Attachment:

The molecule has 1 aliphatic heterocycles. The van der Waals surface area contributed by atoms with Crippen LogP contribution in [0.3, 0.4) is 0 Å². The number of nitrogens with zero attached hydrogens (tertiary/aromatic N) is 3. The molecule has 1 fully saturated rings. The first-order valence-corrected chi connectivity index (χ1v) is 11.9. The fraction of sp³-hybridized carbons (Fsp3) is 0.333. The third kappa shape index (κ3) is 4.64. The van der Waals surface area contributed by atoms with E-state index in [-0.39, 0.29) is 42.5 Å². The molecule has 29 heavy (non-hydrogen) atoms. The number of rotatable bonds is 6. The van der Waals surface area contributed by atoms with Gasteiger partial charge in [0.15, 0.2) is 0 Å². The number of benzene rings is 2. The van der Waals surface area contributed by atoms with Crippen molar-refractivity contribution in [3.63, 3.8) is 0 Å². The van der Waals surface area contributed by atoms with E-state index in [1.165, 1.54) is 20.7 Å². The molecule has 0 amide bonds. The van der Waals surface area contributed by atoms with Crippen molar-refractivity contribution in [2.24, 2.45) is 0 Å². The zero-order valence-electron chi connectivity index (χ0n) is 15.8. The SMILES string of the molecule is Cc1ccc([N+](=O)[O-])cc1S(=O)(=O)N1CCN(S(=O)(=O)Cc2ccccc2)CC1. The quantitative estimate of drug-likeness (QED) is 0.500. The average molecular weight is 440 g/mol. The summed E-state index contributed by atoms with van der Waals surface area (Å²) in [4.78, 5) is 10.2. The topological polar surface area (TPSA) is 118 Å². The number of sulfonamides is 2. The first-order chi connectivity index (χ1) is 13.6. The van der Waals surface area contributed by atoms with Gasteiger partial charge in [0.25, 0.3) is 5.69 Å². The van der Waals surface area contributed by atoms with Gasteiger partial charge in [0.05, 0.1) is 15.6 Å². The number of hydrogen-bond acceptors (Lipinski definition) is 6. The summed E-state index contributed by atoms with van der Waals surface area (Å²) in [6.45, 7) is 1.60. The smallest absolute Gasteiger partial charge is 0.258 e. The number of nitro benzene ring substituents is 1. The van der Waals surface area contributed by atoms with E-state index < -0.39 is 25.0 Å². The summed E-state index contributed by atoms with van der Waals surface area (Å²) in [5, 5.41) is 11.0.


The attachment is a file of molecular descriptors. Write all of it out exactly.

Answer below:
The molecule has 1 aliphatic heterocycles. The van der Waals surface area contributed by atoms with Crippen LogP contribution in [0.3, 0.4) is 0 Å². The number of nitrogens with zero attached hydrogens (tertiary/aromatic N) is 3. The molecule has 1 fully saturated rings. The first-order valence-corrected chi connectivity index (χ1v) is 11.9. The fraction of sp³-hybridized carbons (Fsp3) is 0.333. The third kappa shape index (κ3) is 4.64. The van der Waals surface area contributed by atoms with E-state index in [-0.39, 0.29) is 42.5 Å². The molecule has 29 heavy (non-hydrogen) atoms. The number of rotatable bonds is 6. The van der Waals surface area contributed by atoms with Gasteiger partial charge in [0.15, 0.2) is 0 Å². The number of benzene rings is 2. The van der Waals surface area contributed by atoms with Crippen molar-refractivity contribution in [3.63, 3.8) is 0 Å². The van der Waals surface area contributed by atoms with E-state index in [1.165, 1.54) is 20.7 Å². The molecule has 0 amide bonds. The van der Waals surface area contributed by atoms with Crippen molar-refractivity contribution in [2.24, 2.45) is 0 Å². The zero-order valence-electron chi connectivity index (χ0n) is 15.8. The SMILES string of the molecule is Cc1ccc([N+](=O)[O-])cc1S(=O)(=O)N1CCN(S(=O)(=O)Cc2ccccc2)CC1. The quantitative estimate of drug-likeness (QED) is 0.500. The average molecular weight is 440 g/mol. The summed E-state index contributed by atoms with van der Waals surface area (Å²) in [4.78, 5) is 10.2. The topological polar surface area (TPSA) is 118 Å². The number of sulfonamides is 2. The first-order chi connectivity index (χ1) is 13.6. The van der Waals surface area contributed by atoms with Gasteiger partial charge in [0.25, 0.3) is 5.69 Å². The van der Waals surface area contributed by atoms with Gasteiger partial charge in [0.05, 0.1) is 15.6 Å². The number of hydrogen-bond acceptors (Lipinski definition) is 6. The summed E-state index contributed by atoms with van der Waals surface area (Å²) in [6.45, 7) is 1.60. The smallest absolute Gasteiger partial charge is 0.258 e. The number of nitro benzene ring substituents is 1. The van der Waals surface area contributed by atoms with E-state index < -0.39 is 25.0 Å². The summed E-state index contributed by atoms with van der Waals surface area (Å²) in [5, 5.41) is 11.0.